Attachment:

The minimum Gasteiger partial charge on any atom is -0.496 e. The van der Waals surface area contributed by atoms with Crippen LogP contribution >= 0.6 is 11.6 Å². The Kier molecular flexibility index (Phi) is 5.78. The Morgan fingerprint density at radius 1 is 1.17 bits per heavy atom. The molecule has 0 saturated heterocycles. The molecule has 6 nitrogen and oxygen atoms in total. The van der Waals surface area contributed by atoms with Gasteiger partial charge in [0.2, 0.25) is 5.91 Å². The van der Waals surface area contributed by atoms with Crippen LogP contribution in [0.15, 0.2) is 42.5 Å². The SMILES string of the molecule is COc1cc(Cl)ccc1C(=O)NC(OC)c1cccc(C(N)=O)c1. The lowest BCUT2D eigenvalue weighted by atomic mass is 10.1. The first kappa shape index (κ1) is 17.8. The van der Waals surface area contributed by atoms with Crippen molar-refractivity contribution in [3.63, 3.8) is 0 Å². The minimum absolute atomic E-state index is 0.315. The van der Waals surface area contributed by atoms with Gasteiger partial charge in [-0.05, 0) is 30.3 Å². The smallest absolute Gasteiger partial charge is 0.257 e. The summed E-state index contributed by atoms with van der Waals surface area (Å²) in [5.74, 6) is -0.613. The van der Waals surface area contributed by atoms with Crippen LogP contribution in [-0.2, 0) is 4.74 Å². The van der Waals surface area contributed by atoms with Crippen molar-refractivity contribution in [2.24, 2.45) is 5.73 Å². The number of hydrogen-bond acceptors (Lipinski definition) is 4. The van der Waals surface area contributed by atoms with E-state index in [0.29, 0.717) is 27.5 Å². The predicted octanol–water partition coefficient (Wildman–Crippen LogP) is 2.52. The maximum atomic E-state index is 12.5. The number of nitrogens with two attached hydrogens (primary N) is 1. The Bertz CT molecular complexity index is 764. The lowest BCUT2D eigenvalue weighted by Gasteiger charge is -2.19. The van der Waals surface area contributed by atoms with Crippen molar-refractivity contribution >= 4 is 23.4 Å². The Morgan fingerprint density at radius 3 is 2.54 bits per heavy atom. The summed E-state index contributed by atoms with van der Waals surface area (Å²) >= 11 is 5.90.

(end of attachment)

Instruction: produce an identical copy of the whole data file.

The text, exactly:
The minimum Gasteiger partial charge on any atom is -0.496 e. The van der Waals surface area contributed by atoms with Crippen LogP contribution >= 0.6 is 11.6 Å². The Kier molecular flexibility index (Phi) is 5.78. The Morgan fingerprint density at radius 1 is 1.17 bits per heavy atom. The molecule has 0 saturated heterocycles. The molecule has 6 nitrogen and oxygen atoms in total. The van der Waals surface area contributed by atoms with Gasteiger partial charge in [0.2, 0.25) is 5.91 Å². The van der Waals surface area contributed by atoms with Crippen LogP contribution in [0.15, 0.2) is 42.5 Å². The SMILES string of the molecule is COc1cc(Cl)ccc1C(=O)NC(OC)c1cccc(C(N)=O)c1. The lowest BCUT2D eigenvalue weighted by atomic mass is 10.1. The first kappa shape index (κ1) is 17.8. The van der Waals surface area contributed by atoms with Crippen molar-refractivity contribution in [3.63, 3.8) is 0 Å². The minimum absolute atomic E-state index is 0.315. The van der Waals surface area contributed by atoms with Gasteiger partial charge in [-0.05, 0) is 30.3 Å². The smallest absolute Gasteiger partial charge is 0.257 e. The summed E-state index contributed by atoms with van der Waals surface area (Å²) in [5.74, 6) is -0.613. The van der Waals surface area contributed by atoms with Crippen LogP contribution in [-0.2, 0) is 4.74 Å². The van der Waals surface area contributed by atoms with Crippen molar-refractivity contribution in [2.24, 2.45) is 5.73 Å². The number of hydrogen-bond acceptors (Lipinski definition) is 4. The van der Waals surface area contributed by atoms with E-state index in [0.29, 0.717) is 27.5 Å². The predicted octanol–water partition coefficient (Wildman–Crippen LogP) is 2.52. The maximum atomic E-state index is 12.5. The number of nitrogens with two attached hydrogens (primary N) is 1. The Bertz CT molecular complexity index is 764. The lowest BCUT2D eigenvalue weighted by Gasteiger charge is -2.19. The van der Waals surface area contributed by atoms with Crippen molar-refractivity contribution >= 4 is 23.4 Å². The Morgan fingerprint density at radius 3 is 2.54 bits per heavy atom. The summed E-state index contributed by atoms with van der Waals surface area (Å²) >= 11 is 5.90.